A suburban Chicago gym believes that the path to getting in shape is to have a workout partner with four legs instead of two.
K9 Fit Club aims to create healthy lives for dog owners and dogs alike by inviting members to bring along their hounds as they work to drop pounds. The club’s employees are specially trained to get not only humans into shape, but their canine companions as well.
“There’s no better workout partner than your dog, because they’ll never cancel on you,’’ K9 Fit Club founder Tricia Montgomery said on TODAY Wednesday. “They’ll never say, ‘Can’t make it to the gym today, sorry.’’’
Twenty years ago, Montgomery was diagnosed with morbid obesity, and so was her basset hound, Louie. Facing health complications because of her weight, she aimed to avoid the same fate for her dog. She began exercising regularly with Louie, and shed 135 pounds. That experience gave her the idea for K9 Fit Club, as it is not only humans but also dogs that are part of the obesity problem in America.
“Dogs have gone from the backyard to the couch,’’ Dr. Ernie Ward of the Association for Pet Obesity told TODAY.
K9 Fit Club workouts are tailored to be performed in conjunction with dogs, whether it’s doing planks over a puppy or squats while holding a leash. (There also is a mop at the ready in case of any doggie accidents.) Kids are also welcome to come work out, even if their “dogs’’ are stuffed animals.
Working out with man’s best friend has made a difference in the lives of members like Cindy Rodkin, who has dropped 57 pounds while breaking a sweat with her dog, Khaki.“My dog is healthier and actually much better behaved than when she started,’’ Rodkin told TODAY.
The doggie workouts also have had a positive effect both in and outside the gym for Erin Harvey, a member who has Down syndrome and has gained a newfound independence thanks to her bond with 17-month-old Goldie.
“We have our moments,’’ Harvey joked to TODAY.
Sometimes just the dog’s presence is enough to help their workout partner break a sweat. TODAY’s Kevin Tibbles was paired up with a pug named Mr. Big for a workout at K9 Fit Club, and as Tibbles did squats and pushups, Mr. Big took in the scenery while hardly moving.
“Mr. Big is not stressing at all,’’ Tibbles said. “I’m pretty sure I burned more calories than he did.’’
The idea for Dog TV — a streaming channel for dogs to watch while their owners are out at work or school during the day — came from an unexpected place: a cat. Ron Levi, a radio and TV host in Israel, hated how sad his cat Charlie looked when Ron left the house to go to work every morning. Levi started wondering what would happen if pets had something to keep them entertained while their owners were away, and soon it came to him — an animal-friendly TV station that owners could leave on all day long. After a few years of research on the subject of pets and separation anxiety, plus some test runs on dogs in cramped New York and L.A. apartments, Dog TV became a reality.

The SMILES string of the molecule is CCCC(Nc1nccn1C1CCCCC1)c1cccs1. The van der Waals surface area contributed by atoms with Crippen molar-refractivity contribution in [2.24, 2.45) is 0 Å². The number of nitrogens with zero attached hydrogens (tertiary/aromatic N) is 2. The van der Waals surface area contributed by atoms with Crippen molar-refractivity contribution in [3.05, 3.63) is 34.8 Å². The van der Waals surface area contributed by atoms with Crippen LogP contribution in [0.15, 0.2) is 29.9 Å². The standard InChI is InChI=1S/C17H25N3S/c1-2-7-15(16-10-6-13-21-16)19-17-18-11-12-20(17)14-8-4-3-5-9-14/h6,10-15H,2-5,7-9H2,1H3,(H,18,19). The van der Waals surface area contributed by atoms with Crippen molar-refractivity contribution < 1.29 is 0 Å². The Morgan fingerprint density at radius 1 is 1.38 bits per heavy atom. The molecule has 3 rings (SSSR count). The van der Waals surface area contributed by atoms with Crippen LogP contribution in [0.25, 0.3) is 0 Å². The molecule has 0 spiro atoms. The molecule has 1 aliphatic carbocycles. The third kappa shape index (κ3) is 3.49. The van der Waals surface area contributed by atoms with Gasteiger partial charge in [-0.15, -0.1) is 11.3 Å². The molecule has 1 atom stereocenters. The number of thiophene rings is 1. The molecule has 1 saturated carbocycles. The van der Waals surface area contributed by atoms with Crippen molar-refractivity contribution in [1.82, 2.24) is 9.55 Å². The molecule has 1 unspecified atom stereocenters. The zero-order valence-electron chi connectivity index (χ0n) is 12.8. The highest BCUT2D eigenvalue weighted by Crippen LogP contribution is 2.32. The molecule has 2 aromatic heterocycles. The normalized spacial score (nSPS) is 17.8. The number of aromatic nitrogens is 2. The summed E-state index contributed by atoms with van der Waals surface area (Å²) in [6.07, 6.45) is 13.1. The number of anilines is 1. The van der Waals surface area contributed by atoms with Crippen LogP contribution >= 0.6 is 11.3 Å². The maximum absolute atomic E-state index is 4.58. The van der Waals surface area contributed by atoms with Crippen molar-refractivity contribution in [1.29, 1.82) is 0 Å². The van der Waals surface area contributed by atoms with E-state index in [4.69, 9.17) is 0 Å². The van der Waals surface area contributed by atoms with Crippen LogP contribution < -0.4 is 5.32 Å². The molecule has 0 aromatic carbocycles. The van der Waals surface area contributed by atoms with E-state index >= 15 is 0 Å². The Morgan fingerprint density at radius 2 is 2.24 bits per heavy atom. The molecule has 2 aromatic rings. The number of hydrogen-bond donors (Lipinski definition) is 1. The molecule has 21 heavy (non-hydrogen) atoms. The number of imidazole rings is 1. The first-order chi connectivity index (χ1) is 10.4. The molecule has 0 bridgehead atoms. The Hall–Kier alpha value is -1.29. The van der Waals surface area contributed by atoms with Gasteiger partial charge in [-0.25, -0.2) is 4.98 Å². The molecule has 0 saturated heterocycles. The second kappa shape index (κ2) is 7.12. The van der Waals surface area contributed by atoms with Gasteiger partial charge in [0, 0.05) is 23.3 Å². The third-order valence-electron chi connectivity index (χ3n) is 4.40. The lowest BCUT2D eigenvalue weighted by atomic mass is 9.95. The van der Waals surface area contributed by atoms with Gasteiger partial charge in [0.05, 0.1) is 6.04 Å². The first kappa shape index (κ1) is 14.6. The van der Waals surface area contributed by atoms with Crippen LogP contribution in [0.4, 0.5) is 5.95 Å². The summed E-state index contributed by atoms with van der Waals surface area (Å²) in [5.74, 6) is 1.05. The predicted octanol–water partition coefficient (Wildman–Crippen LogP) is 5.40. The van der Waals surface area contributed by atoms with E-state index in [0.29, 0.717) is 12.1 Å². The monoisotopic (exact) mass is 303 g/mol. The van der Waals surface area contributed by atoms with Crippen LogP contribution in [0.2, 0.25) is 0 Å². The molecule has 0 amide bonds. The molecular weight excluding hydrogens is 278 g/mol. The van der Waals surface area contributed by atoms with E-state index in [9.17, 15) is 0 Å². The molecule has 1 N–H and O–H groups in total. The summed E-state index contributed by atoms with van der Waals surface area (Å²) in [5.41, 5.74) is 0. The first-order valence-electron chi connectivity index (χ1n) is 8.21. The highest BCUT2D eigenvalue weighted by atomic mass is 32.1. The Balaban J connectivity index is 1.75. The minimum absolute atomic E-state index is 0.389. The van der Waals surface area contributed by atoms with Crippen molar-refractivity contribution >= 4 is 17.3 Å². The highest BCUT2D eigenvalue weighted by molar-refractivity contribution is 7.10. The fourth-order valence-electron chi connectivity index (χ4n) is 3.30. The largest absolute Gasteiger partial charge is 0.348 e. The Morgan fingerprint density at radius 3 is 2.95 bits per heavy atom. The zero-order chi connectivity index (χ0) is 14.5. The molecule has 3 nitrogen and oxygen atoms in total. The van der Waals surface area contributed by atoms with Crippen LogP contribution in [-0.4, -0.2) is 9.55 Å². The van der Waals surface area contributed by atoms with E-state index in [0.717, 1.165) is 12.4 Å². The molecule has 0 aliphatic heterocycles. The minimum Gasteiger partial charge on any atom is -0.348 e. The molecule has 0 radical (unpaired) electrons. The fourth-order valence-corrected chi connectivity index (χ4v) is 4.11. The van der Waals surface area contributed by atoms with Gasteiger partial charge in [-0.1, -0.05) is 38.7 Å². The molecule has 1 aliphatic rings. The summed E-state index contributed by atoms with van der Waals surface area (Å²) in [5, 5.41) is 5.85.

TODAY producer Feliciano Garcia’s dog Raisin was a big fan of this morning’s ‘Dog TV’ segment. Feliciano Garcia / TODAY TODAY producer Feliciano Garcia’s dog Raisin was a big fan of this morning’s ‘Dog TV’ segment. “Regular TV is bad for dogs,” Levi explained to TODAY.com. “It’s like the Fourth of July all year round.” The programming on Dog TV is designed specifically for dogs and their needs — no loud noises, no other dogs barking, no angry or shouty human voices, and, most importantly, no commercials. Levi’s research showed that dogs who watched the “mellow” animal-centric TV were calmer and happier when their owners came home. “If the dog’s not fortunate enough to go out, this is an alternative. Most people can’t take their dogs to work with them. Dogs need stimulation.” Levi admits that the research was the easy part — convincing the dogs’ human owners to try out the channel was more difficult.
People worried that their pooches would get overly excited and knock over the TV, or that they’d turn into doggie couch potatoes. Levi partnered with Tufts University in Boston to install cameras in homes where dogs were left alone for eight hours a day watching Dog TV, and there hasn’t been a single TV-related fatality yet. The channel is now available in some Time Warner and Cox TV plans, and Dog TV is now selling subscriptions to their website, where the channel will be streamed for non-television owners. Starting August 1, the channel will also be available for DirecTV subscribers. While Levi is pleased with how many pet owners are starting to catch on to the idea of Dog TV, he admits that his work is far from done. “I can’t wait to do a cat channel, to be honest,” he says. “And I want to get a dog.”